During a webinar last week hosted by the International Association of Privacy Professionals, a representative from the California Attorney General’s office confirmed that on July 1, the first date of the AG’s statutory enforcement authority, the office sent its first set of CCPA enforcement letters. Per the statute, businesses have 30 days to cure the violations before the AG’s office may commence a confidential investigation or initiate a lawsuit.

Although no specifics were disclosed, the representative stated that no one industry or sector was targeted in the July 1 enforcement letters but that all the subject businesses operated online and had to come into compliance concerning online statements or mechanisms. Notably, the representative described the opt-out right as the most robust CCPA right and suggested businesses that sell personal information ensure that the “do not sell my info” link is posted clearly and conspicuously on the homepage (as defined in the statute).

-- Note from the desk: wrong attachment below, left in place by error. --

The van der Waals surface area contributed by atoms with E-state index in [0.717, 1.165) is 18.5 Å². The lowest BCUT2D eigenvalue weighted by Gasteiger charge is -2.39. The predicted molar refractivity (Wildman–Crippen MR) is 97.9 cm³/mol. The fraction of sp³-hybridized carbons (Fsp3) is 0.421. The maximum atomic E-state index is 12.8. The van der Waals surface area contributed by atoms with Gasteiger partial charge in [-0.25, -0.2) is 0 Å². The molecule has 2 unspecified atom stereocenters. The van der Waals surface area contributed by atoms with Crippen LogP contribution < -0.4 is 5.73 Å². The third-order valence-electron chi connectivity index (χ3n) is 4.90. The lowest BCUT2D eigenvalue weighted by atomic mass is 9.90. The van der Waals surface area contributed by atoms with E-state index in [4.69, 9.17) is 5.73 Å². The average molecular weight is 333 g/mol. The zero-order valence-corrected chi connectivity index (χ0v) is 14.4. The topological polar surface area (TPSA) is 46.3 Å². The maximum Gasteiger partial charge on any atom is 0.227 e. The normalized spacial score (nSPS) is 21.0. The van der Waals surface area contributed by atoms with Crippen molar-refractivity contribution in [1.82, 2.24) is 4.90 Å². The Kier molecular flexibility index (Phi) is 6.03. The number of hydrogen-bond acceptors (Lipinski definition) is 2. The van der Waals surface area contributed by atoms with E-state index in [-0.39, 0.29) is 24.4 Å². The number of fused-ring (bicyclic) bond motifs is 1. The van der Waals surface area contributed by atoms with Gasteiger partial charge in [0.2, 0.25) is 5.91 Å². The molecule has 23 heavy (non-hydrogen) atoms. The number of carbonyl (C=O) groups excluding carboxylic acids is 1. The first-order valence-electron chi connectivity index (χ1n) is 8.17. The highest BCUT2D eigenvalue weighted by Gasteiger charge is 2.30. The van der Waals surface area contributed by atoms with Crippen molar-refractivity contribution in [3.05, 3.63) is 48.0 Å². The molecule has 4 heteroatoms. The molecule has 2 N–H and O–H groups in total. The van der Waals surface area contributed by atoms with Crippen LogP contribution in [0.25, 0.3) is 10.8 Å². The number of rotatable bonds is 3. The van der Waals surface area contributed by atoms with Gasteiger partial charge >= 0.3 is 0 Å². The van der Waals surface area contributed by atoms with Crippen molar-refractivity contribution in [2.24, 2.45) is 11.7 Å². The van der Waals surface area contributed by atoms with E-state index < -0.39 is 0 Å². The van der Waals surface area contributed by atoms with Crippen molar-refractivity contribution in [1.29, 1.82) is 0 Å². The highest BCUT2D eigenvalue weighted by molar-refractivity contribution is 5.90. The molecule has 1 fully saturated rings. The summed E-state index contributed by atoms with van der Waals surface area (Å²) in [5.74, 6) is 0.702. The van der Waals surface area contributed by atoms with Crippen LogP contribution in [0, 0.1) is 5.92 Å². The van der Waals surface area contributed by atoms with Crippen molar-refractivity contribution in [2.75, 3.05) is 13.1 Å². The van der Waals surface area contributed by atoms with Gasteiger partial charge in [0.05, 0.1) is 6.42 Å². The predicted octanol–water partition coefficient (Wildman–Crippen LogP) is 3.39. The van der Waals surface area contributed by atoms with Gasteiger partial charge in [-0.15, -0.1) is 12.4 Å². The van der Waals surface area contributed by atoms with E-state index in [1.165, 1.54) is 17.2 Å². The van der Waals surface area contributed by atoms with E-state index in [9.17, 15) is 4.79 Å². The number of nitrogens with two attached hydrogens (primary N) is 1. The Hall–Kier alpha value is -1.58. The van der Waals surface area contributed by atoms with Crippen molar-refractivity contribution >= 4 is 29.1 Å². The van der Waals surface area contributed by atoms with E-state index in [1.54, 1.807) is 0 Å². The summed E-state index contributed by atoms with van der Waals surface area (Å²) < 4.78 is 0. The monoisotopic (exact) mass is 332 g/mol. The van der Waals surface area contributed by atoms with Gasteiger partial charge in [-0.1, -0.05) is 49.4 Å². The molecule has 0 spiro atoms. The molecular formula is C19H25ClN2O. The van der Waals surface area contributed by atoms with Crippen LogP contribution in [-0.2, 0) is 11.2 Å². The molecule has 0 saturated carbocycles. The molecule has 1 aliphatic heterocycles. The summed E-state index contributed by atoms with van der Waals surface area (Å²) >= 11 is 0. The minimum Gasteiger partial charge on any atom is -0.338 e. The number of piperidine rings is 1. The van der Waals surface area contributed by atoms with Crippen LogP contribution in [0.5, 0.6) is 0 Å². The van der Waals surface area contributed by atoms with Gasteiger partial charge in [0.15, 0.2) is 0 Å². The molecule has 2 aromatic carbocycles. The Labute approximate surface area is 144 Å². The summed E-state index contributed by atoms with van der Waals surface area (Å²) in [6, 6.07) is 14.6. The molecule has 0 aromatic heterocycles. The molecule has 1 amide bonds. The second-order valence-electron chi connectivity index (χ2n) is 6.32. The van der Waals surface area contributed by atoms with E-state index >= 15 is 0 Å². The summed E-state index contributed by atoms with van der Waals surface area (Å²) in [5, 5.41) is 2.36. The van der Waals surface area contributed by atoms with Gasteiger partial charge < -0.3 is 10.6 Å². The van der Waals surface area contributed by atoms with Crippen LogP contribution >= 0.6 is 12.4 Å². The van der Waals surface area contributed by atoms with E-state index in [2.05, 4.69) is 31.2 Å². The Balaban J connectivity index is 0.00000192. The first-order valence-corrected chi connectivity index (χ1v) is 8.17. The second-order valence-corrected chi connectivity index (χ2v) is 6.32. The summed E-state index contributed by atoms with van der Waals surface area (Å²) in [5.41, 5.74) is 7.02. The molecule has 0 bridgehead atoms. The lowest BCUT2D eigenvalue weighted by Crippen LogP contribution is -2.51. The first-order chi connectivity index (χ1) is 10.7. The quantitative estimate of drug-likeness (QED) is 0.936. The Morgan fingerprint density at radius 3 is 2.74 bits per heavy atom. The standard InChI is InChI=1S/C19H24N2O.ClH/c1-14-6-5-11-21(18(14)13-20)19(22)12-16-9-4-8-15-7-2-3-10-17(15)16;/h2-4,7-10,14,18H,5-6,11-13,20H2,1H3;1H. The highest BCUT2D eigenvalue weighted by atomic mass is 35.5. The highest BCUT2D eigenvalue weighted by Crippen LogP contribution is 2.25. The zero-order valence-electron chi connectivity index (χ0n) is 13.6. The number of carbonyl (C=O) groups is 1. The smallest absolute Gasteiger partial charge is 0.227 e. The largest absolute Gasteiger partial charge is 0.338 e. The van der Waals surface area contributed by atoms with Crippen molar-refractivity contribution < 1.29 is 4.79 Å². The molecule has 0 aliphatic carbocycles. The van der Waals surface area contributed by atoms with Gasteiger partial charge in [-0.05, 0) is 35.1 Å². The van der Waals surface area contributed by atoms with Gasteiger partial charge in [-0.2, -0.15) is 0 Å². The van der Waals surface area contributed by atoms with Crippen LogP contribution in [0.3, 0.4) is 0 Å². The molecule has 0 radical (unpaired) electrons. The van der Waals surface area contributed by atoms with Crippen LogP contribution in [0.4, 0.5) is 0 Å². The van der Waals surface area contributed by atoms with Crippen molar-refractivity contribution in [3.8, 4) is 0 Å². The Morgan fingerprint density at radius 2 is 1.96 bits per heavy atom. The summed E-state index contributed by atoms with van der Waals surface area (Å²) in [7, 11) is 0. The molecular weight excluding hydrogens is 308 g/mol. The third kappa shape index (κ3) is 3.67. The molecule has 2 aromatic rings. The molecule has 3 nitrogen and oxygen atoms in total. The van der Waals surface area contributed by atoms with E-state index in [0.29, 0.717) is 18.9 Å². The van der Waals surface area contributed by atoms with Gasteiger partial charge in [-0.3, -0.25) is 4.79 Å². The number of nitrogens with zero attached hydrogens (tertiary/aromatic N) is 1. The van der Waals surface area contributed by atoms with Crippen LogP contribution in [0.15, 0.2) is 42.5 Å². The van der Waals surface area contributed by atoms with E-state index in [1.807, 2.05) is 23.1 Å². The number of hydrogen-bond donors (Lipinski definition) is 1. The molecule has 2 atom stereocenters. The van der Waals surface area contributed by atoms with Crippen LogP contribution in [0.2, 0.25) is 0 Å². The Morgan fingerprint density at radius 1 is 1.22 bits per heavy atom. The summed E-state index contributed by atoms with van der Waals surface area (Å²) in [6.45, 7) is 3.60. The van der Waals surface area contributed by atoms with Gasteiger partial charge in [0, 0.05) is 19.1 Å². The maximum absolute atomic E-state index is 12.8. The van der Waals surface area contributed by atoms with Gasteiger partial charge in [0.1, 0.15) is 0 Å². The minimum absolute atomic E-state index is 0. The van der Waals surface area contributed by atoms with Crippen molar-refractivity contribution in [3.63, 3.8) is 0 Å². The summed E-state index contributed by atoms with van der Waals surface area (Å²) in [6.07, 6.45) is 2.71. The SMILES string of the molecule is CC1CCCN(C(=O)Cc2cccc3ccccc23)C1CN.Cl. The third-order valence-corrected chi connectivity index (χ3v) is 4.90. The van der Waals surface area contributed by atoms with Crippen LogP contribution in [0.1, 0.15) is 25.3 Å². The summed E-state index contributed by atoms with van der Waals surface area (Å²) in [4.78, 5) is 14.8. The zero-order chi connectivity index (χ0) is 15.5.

The representative mentioned that the AG’s office is monitoring consumer complaints made directly to the AG’s public inquiry unit, public complaints made on social media platforms and other outlets, as well as lawsuits alleging CCPA violations. Although currently only enforcing the four corners of the statute, the representative underscored the importance for businesses to read and understand the nuances of both the statute and the regulations because, upon the regulations being finalized, the AG will enforce both.

Per the representative, the AG’s office also recognizes the importance of consumer education around the CCPA. Perhaps in furtherance of that, the CCPA section of the AG’s website has been significantly revised to provide further information on the CCPA and now links to the AG’s online consumer complaint form.